* 12:33 pm - Expect plenty more appeals before this is over…
CHICAGO, Ill. (AP) - A judge here has thrown out Illinois’ law placing caps on some medical malpractice lawsuit awards, reigniting debate over 1 of the Legislature’s most contentious issues.
Cook County Circuit Court Judge Diane Joan Larsen today sided with plaintiffs’ argument that the caps on non-economic damages such as pain and suffering in medical malpractice cases violate victims’ rights.
The 2005 caps law limits damages victims can collect for pain and suffering to $500,000 against doctors and $1 million against hospitals. It followed complaints from doctors about soaring malpractice insurance rates.
The state Supreme Court had deemed previous caps unconstitutional. The latest caps only cover malpractice cases.
*** The judge’s opinion can be downloaded here ***
* 12:39 pm - The Joint Committee on Administrative Rules voted to suspend (block) the governor’s proposed emergency healthcare rules this morning. The governor’s rules would vastly expand eligibility for the state’s Family Care program. Background on the rules is here.
All JCAR members voted to suspend the guv’s proposed emergency rules except House Republican members Brent Hassert and Rosemary Mulligan, who both voted “No.” Sen. James Clayborne was not present.
* 1:39 pm - Statements from interest groups regarding the above med-mal decision…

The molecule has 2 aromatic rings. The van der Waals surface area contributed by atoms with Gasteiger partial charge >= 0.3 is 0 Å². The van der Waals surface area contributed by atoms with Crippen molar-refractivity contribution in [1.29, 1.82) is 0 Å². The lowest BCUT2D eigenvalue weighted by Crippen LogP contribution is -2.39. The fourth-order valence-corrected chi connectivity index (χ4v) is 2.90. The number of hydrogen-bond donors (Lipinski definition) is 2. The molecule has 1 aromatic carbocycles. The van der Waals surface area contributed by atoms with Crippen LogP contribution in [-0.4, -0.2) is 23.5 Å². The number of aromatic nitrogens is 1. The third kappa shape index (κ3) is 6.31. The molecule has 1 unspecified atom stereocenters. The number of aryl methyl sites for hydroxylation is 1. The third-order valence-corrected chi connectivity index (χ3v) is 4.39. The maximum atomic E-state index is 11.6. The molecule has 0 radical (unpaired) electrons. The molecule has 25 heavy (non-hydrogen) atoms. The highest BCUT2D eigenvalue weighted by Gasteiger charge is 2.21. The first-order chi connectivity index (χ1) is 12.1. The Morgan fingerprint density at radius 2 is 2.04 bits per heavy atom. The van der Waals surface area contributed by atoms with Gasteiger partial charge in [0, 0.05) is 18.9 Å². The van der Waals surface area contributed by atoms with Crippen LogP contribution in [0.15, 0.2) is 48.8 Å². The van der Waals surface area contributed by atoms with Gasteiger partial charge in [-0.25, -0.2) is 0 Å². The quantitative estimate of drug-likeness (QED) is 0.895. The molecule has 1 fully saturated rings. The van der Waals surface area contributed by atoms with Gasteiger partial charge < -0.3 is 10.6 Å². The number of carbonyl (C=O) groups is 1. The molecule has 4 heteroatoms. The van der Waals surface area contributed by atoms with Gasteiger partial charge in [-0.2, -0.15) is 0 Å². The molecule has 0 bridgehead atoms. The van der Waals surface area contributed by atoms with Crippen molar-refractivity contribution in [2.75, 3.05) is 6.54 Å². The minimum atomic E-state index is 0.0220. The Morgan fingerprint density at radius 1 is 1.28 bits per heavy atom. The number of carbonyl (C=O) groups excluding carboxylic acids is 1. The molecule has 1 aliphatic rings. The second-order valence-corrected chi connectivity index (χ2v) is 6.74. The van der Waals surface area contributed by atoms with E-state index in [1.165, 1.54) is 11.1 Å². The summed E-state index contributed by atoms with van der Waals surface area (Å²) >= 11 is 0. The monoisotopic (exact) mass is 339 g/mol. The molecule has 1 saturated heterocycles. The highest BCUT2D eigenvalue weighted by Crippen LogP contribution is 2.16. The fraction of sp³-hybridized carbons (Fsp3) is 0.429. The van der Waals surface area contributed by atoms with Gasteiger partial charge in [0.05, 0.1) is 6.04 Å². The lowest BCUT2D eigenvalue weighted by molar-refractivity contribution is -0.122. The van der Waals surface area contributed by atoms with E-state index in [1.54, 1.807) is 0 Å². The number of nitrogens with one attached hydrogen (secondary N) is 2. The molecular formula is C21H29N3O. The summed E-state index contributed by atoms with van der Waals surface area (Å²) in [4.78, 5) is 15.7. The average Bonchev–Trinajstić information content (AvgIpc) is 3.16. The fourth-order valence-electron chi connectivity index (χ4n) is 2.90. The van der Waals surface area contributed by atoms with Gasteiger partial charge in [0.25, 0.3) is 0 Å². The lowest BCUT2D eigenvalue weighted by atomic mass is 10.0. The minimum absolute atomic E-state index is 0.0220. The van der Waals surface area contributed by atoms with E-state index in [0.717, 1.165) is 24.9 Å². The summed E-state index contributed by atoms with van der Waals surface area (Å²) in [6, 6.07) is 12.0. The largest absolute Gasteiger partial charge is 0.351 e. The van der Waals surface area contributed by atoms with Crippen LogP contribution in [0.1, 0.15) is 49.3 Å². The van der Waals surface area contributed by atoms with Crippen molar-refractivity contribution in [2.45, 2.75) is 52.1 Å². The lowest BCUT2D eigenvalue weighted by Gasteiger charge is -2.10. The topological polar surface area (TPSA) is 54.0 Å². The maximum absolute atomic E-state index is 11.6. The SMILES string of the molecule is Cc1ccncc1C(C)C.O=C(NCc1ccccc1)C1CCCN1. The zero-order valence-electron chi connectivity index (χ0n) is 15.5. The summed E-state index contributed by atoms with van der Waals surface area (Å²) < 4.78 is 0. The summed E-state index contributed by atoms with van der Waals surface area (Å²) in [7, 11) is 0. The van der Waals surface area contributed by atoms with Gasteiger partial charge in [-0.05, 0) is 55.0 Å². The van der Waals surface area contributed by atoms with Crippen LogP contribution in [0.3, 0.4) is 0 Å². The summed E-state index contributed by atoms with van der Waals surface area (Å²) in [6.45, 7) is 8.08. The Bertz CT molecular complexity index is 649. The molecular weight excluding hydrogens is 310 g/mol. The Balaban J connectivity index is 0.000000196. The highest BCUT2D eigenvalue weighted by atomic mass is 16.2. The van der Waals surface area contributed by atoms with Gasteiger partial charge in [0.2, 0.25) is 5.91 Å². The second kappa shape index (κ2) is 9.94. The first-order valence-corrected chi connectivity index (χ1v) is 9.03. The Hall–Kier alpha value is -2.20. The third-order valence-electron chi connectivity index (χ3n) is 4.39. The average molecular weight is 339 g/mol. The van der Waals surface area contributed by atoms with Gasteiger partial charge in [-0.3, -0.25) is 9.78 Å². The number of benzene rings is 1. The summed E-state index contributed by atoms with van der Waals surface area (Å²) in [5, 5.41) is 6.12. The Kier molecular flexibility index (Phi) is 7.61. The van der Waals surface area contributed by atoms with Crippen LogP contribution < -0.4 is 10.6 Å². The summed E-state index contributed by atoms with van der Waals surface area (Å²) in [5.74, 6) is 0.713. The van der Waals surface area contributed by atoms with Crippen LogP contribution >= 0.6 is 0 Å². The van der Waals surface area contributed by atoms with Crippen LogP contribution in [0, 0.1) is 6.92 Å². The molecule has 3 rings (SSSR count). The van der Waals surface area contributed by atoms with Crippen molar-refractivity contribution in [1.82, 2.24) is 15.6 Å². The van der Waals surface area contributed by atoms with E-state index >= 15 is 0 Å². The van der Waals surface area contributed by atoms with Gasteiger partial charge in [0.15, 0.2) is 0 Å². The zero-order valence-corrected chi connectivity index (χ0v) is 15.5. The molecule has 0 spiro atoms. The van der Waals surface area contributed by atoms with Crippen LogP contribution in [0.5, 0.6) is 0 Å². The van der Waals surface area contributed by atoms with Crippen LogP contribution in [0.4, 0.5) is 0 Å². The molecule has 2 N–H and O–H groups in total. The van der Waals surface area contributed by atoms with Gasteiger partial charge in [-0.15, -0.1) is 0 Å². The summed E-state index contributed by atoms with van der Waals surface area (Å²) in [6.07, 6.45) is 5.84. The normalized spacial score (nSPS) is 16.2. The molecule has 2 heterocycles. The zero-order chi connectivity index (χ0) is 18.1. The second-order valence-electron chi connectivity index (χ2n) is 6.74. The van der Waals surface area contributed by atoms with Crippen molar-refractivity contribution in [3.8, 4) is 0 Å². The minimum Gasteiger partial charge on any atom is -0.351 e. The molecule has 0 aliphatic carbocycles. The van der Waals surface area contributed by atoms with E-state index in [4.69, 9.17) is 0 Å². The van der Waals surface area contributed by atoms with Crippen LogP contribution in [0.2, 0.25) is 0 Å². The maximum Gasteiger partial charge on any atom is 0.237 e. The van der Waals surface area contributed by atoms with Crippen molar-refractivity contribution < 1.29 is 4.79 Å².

* Medical Society
* Hospital Association
* Trial Lawyers
* Illinois Civil Justice League
* Citizen Action
* The Center for Justice & Democracy-Illinois
* 1:49 pm - More on the JCAR vote…
JCAR members encouraged Hoffman’s department to file an emergency rules that would cover an estimated 15,000 to 20,000 individuals who are at risk of being cut from a federal-state program known as “SCHIP.”
Hoffman said her agency had no plans to do that. The department, however, has filed identical rules for the healthcare expansion that will go through JCAR on a slower, non-emergency basis, officials said.
The governor’s only support on JCAR — a 12-member legislative panel evenly split by Democrats and Republicans — came from two Republicans: state Reps. Rosemary Mulligan of Des Plaines and Brent Hassert of Romeoville. One panel member was absent from today’s meeting.
Hassert said the discussion was clouded by animosity between lawmakers and the governor, who had a particularly contentious legislative sessions this year.
“I just felt it was appropriate,” Hassert said of the governor’s plans.
* 2:01 pm - Is Louisville’s police chief on the short list for Chicago police superintendent? Local Kentucky media sure thinks so.
Mayor Jerry Abramson said this morning that a team looking for a new police superintendent in Chicago has contacted Louisville Police Chief Robert White about the job.
* 2:19 pm - More on med-mal from Crain’s…
In her 10-page opinion, Judge Larsen ruled that the law violates the Illinois Constitution’s “separation of powers” clause — essentially finding that lawmakers interfered with the right of juries to determine fair damages.